The problem with many new games is that they often concentrate on different 'cinematic' angles to show off the game art and disrupting the player's concentration. One moment you look how your car beautifully jumps from a ramp and the moment you see it composed into a lamppost. Or you frantically try to turn around to get the camera to show the opponent because the engine decided to focus on your face and the opponent is 'somewhere' in front of you but you have no idea where. That's actually where the old games had it right.
  • Age of Sequels. (Score:5, Insightful)

    by Vo0k (760020) on Thursday March 23, 2006 @06:50AM (#14979350) Journal
    And where are NEW games?

    Double Dribble vs. NBA Live'06

    Karate Champ vs. DOA 4

    Tennis vs. Top Spin 2

    Bard's Tale vs. WOW (there were quite a few warcrafts/starcrafts/etc before)

    Rad Racer vs. PGR 3

    Ice Hockey vs NHL 2006

    10 yard fight vs Madden NFL 06

    Punch Out vs Fight Night round 3

  • I agree, but Nintendo didn't really hit their stride until the SNES. That's where the games are that I still load once in a while.
  • by Xiph (723935) on Thursday March 23, 2006 @06:52AM (#14979357)
    Memory.
    For you old farts(i'm 26) who seem to think old games were better than new games remember the following: point Your memeory doesn't serve you well (neither does my spelling)
    you don't remember the bad things, and you will make the good things seem even better than they were. When you remember that really good game that you spend hours playing when you were younger,
    you forget about both the bad sides of the game and the other bad games. All the good games, i've gone back and revisited, have been good for the first 10 minutes, but few of them i've kept playing for more.
    They're fun, but the fun part lies mainly in my memory and in the storytelling, and with the really good lines, i remember the story. A few of them i manage to keep playing (like the original master of orion), a few have better gameplay than current day; I still think Dune 2 is superior in game play to many modern rts' unfortunately the interface is horrid and the bugs are weird.

    The first mistake lies in comparing the great old games to the games that disappointed us, if you wanna compare bards tale, do it to something like the elder scrolls series instead of a game we'll all happily forget next year. The second mistake is forgetting all about the disappointing games in the past or all the horrid pacman clones that were sold to diehard fans, all the pong alike games or the front/side -scroller inferno with thousands of ever more similar games. Anyway if you want a good game, without paying for hyped graphics, indie games have a lot to offer.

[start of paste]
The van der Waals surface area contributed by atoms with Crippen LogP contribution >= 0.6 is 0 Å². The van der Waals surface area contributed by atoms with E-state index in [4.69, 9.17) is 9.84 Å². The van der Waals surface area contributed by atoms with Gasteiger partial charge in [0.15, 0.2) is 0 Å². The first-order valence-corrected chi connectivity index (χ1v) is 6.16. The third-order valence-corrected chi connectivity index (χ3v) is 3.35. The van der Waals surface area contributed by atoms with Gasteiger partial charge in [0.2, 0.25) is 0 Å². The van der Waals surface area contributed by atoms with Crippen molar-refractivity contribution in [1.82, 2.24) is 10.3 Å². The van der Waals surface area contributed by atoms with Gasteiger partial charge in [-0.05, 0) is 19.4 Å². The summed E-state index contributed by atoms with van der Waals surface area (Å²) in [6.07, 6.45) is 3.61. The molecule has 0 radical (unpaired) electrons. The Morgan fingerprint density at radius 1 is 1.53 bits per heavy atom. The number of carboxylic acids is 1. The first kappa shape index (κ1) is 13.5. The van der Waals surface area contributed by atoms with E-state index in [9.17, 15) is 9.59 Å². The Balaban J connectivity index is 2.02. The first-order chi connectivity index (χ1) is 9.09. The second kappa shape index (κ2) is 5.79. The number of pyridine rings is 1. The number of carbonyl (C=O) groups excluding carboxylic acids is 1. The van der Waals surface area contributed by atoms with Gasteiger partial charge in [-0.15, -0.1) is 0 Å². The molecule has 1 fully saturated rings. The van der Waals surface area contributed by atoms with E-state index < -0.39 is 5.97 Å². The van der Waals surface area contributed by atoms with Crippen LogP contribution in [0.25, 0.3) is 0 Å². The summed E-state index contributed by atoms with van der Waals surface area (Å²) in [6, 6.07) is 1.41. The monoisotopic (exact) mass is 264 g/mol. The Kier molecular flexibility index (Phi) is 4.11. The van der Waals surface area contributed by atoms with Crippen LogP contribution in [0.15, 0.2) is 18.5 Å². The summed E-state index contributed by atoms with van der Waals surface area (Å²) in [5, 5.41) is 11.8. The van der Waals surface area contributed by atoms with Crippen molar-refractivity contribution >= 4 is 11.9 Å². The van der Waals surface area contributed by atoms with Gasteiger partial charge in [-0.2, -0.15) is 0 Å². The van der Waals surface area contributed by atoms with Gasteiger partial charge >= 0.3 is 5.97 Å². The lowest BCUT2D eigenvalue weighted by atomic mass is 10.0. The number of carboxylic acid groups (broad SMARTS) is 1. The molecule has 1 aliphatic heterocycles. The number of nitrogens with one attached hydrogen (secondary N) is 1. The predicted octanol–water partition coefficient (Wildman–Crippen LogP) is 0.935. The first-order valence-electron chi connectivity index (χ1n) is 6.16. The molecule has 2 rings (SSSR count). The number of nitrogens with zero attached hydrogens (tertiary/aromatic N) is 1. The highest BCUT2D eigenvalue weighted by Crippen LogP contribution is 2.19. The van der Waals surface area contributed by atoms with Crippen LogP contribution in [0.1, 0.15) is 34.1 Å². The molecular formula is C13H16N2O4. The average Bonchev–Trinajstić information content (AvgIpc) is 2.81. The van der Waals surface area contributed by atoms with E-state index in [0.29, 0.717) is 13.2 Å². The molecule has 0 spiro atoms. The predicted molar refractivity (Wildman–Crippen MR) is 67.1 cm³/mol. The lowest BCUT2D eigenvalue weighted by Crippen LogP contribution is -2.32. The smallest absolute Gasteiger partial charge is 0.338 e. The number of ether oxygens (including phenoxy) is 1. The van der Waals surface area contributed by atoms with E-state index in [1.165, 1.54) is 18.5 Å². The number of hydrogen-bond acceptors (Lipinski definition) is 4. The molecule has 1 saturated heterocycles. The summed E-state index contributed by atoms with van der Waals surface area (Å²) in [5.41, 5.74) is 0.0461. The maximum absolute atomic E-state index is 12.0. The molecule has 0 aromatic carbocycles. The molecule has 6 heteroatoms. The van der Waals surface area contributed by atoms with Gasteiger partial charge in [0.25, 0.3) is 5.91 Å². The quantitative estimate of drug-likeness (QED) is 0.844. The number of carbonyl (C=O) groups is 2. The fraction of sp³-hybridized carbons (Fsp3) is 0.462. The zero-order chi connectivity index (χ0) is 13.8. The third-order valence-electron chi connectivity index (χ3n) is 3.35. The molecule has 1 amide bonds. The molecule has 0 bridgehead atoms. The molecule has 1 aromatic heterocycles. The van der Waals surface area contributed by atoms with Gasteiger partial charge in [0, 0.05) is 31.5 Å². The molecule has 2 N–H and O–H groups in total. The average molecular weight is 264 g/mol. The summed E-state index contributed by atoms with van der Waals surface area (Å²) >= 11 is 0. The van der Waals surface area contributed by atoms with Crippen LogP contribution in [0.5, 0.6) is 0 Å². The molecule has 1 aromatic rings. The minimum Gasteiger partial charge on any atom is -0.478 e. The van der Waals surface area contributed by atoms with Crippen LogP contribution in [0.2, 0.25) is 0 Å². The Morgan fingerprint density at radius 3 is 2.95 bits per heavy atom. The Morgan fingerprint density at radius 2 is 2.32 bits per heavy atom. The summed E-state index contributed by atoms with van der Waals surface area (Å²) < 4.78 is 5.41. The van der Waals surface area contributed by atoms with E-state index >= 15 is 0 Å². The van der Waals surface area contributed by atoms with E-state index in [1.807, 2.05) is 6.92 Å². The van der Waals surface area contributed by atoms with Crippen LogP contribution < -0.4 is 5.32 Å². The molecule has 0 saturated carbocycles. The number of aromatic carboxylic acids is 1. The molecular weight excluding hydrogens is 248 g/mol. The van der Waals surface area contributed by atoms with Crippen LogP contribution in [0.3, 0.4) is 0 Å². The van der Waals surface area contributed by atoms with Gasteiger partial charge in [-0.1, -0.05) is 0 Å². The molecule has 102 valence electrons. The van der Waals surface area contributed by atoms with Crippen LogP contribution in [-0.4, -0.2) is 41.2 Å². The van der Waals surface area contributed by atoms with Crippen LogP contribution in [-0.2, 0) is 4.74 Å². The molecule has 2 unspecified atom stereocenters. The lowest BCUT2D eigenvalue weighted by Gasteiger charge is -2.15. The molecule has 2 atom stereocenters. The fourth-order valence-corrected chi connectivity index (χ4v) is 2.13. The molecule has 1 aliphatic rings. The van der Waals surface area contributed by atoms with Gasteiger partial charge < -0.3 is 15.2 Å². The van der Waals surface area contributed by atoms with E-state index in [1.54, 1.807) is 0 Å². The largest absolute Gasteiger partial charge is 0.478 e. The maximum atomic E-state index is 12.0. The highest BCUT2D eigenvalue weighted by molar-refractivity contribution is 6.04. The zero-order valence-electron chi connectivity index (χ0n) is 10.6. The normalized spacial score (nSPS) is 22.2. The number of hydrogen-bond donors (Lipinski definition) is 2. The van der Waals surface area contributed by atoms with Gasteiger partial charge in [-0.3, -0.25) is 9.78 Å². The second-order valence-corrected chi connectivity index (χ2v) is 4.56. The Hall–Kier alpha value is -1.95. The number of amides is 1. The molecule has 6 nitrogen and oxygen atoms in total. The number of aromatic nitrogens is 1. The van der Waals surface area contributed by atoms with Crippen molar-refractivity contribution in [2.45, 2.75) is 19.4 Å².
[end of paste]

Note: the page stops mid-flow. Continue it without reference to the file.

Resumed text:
The reason that the past always appear more glorious than the present,
    is that we're repeating the past and this time we have the experience to see the flaws and are too stubborn to revise the past.
  • by vistic (556838) on Thursday March 23, 2006 @06:59AM (#14979371)
    Seeing that shot of Ice Hockey made me want to take out my NES now and play it. I actually haven't really played many post-N64 video games, so I don't even know how the controls would work in the newer games. If the game played exactly the same as Ice Hockey, wasn't unnecessarily more complicated for "realism's" sake... but just LOOKED better and that's it... I'd be willing to play it.

    The problem is I don't think it's just the look of the games that's changed fundamentally over the years, it's the actual dynamics of the gameplay. Ice Hockey aimed at being fun and amusing... I have a feeling this new NHL game aims at being intense and real.

    I think the old games were just more fun. Nintendo has been keeping the spirit of being "fun" alive through to the Nintendo64, but after that I felt Nintendo tried to become aimed at an even younger audience. And the Playstation and it's style and mindset just was never me. I hated the look of all those games.